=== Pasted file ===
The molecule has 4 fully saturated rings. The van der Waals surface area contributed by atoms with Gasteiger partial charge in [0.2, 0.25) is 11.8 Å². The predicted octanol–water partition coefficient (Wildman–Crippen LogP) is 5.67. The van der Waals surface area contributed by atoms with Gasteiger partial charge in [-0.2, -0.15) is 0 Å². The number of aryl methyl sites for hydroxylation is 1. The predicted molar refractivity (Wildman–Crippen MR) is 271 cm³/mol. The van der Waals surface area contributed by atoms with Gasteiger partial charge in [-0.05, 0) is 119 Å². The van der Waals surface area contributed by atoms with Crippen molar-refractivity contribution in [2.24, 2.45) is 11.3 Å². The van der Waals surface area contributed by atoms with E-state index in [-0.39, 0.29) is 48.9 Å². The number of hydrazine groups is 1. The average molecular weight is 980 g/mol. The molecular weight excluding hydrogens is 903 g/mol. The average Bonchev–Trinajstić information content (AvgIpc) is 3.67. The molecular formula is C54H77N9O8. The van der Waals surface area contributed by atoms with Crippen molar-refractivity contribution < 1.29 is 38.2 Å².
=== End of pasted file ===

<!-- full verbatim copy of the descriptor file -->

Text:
The molecule has 4 fully saturated rings. The van der Waals surface area contributed by atoms with Gasteiger partial charge in [0.2, 0.25) is 11.8 Å². The predicted octanol–water partition coefficient (Wildman–Crippen LogP) is 5.67. The van der Waals surface area contributed by atoms with Gasteiger partial charge in [-0.2, -0.15) is 0 Å². The number of aryl methyl sites for hydroxylation is 1. The predicted molar refractivity (Wildman–Crippen MR) is 271 cm³/mol. The van der Waals surface area contributed by atoms with Gasteiger partial charge in [-0.05, 0) is 119 Å². The van der Waals surface area contributed by atoms with Crippen molar-refractivity contribution in [2.24, 2.45) is 11.3 Å². The van der Waals surface area contributed by atoms with E-state index in [-0.39, 0.29) is 48.9 Å². The number of hydrazine groups is 1. The average molecular weight is 980 g/mol. The molecular weight excluding hydrogens is 903 g/mol. The average Bonchev–Trinajstić information content (AvgIpc) is 3.67. The molecular formula is C54H77N9O8. The van der Waals surface area contributed by atoms with Crippen molar-refractivity contribution < 1.29 is 38.2 Å².